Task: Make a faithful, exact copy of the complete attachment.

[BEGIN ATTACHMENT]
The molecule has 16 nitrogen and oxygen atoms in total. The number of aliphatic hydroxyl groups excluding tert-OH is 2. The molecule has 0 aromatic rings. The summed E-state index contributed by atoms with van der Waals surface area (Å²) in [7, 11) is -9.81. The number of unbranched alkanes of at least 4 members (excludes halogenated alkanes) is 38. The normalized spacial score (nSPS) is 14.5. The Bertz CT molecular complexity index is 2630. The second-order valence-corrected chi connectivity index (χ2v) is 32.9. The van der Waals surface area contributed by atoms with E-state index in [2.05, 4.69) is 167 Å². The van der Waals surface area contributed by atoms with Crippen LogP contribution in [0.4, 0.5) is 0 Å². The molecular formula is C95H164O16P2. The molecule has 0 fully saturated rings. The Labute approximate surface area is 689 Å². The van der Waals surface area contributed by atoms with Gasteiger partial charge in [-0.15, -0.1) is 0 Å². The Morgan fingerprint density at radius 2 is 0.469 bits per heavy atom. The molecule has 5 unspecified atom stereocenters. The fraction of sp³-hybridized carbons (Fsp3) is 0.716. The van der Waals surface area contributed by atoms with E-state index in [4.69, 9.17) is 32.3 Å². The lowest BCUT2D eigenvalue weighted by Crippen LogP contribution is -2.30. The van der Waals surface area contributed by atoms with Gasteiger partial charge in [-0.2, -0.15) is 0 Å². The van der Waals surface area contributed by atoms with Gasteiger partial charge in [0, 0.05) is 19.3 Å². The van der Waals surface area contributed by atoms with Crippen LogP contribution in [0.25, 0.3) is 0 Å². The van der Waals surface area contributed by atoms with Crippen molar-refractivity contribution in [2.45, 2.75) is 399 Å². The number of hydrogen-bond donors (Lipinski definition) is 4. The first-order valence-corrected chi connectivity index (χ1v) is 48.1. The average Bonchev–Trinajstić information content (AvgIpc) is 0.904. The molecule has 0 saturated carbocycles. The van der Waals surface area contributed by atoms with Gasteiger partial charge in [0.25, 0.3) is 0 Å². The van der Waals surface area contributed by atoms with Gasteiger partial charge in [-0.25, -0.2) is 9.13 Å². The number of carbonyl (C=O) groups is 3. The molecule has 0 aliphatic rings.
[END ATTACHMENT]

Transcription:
The molecule has 16 nitrogen and oxygen atoms in total. The number of aliphatic hydroxyl groups excluding tert-OH is 2. The molecule has 0 aromatic rings. The summed E-state index contributed by atoms with van der Waals surface area (Å²) in [7, 11) is -9.81. The number of unbranched alkanes of at least 4 members (excludes halogenated alkanes) is 38. The normalized spacial score (nSPS) is 14.5. The Bertz CT molecular complexity index is 2630. The second-order valence-corrected chi connectivity index (χ2v) is 32.9. The van der Waals surface area contributed by atoms with E-state index in [2.05, 4.69) is 167 Å². The van der Waals surface area contributed by atoms with Crippen LogP contribution in [0.4, 0.5) is 0 Å². The molecular formula is C95H164O16P2. The molecule has 0 fully saturated rings. The Labute approximate surface area is 689 Å². The van der Waals surface area contributed by atoms with Gasteiger partial charge in [-0.15, -0.1) is 0 Å². The Morgan fingerprint density at radius 2 is 0.469 bits per heavy atom. The molecule has 5 unspecified atom stereocenters. The fraction of sp³-hybridized carbons (Fsp3) is 0.716. The van der Waals surface area contributed by atoms with E-state index in [4.69, 9.17) is 32.3 Å². The lowest BCUT2D eigenvalue weighted by Crippen LogP contribution is -2.30. The van der Waals surface area contributed by atoms with Gasteiger partial charge in [-0.2, -0.15) is 0 Å². The van der Waals surface area contributed by atoms with Gasteiger partial charge in [0, 0.05) is 19.3 Å². The van der Waals surface area contributed by atoms with Crippen LogP contribution in [0.25, 0.3) is 0 Å². The van der Waals surface area contributed by atoms with Crippen molar-refractivity contribution in [2.45, 2.75) is 399 Å². The number of hydrogen-bond donors (Lipinski definition) is 4. The first-order valence-corrected chi connectivity index (χ1v) is 48.1. The average Bonchev–Trinajstić information content (AvgIpc) is 0.904. The molecule has 0 saturated carbocycles. The van der Waals surface area contributed by atoms with Gasteiger partial charge in [0.25, 0.3) is 0 Å². The van der Waals surface area contributed by atoms with Gasteiger partial charge in [-0.25, -0.2) is 9.13 Å². The number of carbonyl (C=O) groups is 3. The molecule has 0 aliphatic rings.